Van De Mieroop, M.: Philosophy before the Greeks: The Pursuit of Truth in Ancient Babylonia. (eBook and Hardcover)

The cover blurb for the book says:

"There is a growing recognition that philosophy isn’t unique to the West, that it didn’t begin only with the classical Greeks, and that Greek philosophy was influenced by Near Eastern traditions. Yet even today there is a widespread assumption that what came before the Greeks was "before philosophy." In Philosophy before the Greeks, Marc Van De Mieroop, an acclaimed historian of the ancient Near East, presents a groundbreaking argument that, for three millennia before the Greeks, one Near Eastern people had a rich and sophisticated tradition of philosophy fully worthy of the name.

In the first century BC, the Greek historian Diodorus of Sicily praised the Babylonians for their devotion to philosophy. Showing the justice of Diodorus’s comment, this is the first book to argue that there were Babylonian philosophers and that they studied knowledge systematically using a coherent system of logic rooted in the practices of cuneiform script. Van De Mieroop uncovers Babylonian approaches to knowledge in three areas: the study of language, which in its analysis of the written word formed the basis of all logic; the art of divination, which interpreted communications between gods and humans; and the rules of law, which confirmed that royal justice was founded on truth.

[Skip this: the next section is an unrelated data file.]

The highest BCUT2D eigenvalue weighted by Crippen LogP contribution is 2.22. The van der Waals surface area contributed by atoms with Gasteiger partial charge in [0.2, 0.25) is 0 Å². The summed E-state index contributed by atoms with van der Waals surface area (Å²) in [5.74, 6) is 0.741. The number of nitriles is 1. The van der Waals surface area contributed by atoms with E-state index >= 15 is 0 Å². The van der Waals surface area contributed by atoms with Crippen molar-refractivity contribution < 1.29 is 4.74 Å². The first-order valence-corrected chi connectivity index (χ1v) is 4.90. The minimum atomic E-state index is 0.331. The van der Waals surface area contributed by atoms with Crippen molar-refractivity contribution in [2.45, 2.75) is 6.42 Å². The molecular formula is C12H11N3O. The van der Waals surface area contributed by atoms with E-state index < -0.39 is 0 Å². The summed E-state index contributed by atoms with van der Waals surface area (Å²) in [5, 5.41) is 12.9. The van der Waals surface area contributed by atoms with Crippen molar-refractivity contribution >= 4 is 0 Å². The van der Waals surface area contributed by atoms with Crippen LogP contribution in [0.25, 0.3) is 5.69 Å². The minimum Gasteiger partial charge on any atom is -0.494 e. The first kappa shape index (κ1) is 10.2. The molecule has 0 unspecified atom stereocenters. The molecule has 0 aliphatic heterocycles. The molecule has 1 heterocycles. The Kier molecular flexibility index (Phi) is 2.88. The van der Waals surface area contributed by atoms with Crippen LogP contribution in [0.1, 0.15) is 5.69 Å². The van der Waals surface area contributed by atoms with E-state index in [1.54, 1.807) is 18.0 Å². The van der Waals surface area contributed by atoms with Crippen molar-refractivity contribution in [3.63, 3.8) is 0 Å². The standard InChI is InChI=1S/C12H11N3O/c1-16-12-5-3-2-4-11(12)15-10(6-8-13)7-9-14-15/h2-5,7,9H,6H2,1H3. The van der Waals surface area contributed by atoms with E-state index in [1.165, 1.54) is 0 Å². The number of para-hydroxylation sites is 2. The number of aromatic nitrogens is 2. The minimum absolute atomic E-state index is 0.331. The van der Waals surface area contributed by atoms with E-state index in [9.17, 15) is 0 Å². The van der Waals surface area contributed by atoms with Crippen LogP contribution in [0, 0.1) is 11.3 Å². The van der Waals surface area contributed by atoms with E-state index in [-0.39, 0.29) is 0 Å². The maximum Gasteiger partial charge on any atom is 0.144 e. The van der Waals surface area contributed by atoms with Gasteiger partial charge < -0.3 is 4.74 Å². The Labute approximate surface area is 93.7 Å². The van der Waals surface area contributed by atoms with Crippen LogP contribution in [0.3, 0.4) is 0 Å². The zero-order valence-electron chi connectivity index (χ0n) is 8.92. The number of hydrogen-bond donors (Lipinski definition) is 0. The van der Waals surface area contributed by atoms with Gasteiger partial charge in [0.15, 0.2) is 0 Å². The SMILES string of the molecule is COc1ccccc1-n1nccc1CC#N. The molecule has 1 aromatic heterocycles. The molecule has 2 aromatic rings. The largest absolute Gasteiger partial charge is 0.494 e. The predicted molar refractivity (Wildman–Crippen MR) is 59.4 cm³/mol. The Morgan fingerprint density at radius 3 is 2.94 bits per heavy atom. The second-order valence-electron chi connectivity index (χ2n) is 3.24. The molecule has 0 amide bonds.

The result is an innovative intellectual history of the ancient Near Eastern world during the many centuries in which Babylonian philosophers inspired scholars throughout the region—until the first millennium BC, when the breakdown of this cosmopolitan system enabled others, including the Greeks, to develop alternative methods of philosophical reasoning."


[See also my analytical review of Van De Mieroop's book in the blogpost: 'A Saussurian Approach to Babylonian Epistemology', published May 21, 2015 at:]

Saturday, 26 December 2015

'Exterminate all the Idols' (Blogpost by Wouter Hanegraaff)

Exterminate all the Idols:

"I have long been puzzled by the fact that whereas one can easily fill a library with academic books about “magic”, there are so few systematic studies of “paganism” as a category in the study of religion and even less that focus on what was traditionally seen as the core practice of pagan religion – “idolatry”. The rare exceptions to this rule, such as Moshe Halbertal’s & Avishai Margalit’s Idolatry(1992), focus mostly upon Judaism. One searches practically in vain for authoritative monographs about the notion of idolatry and its significance in monotheist religions generally.
And yet, that significance is enormous. ....."

"...monotheism defines its very identity not so much by its focus on One God (after all, it shares the focus on one deity with many “pagan” religions, and normative Christianity believes in a triune deity, not to mention angelic hierarchies and so on) but by its radical and uncompromising rejection of pagan “idolatry” – the worship of gods incarnated in images or statues – as the unforgivable sin par excellence. The history of how idolatry has been discursively constructed as monotheism’s “other” in the history of the three “religions of the book”, and the real-life effects of that discourse, should be a major concern for scholars."

Creative Reading: Perspective 2016

A depressing but accurate account of the current state of Western culture by Wouter J. Hanegraaff. How quickly things can change in a relatively short span of time!

Creative Reading: Perspective 2016: The world is changing. At this end of the year, with Christmas coming up and a New Year just around the corner, I fe...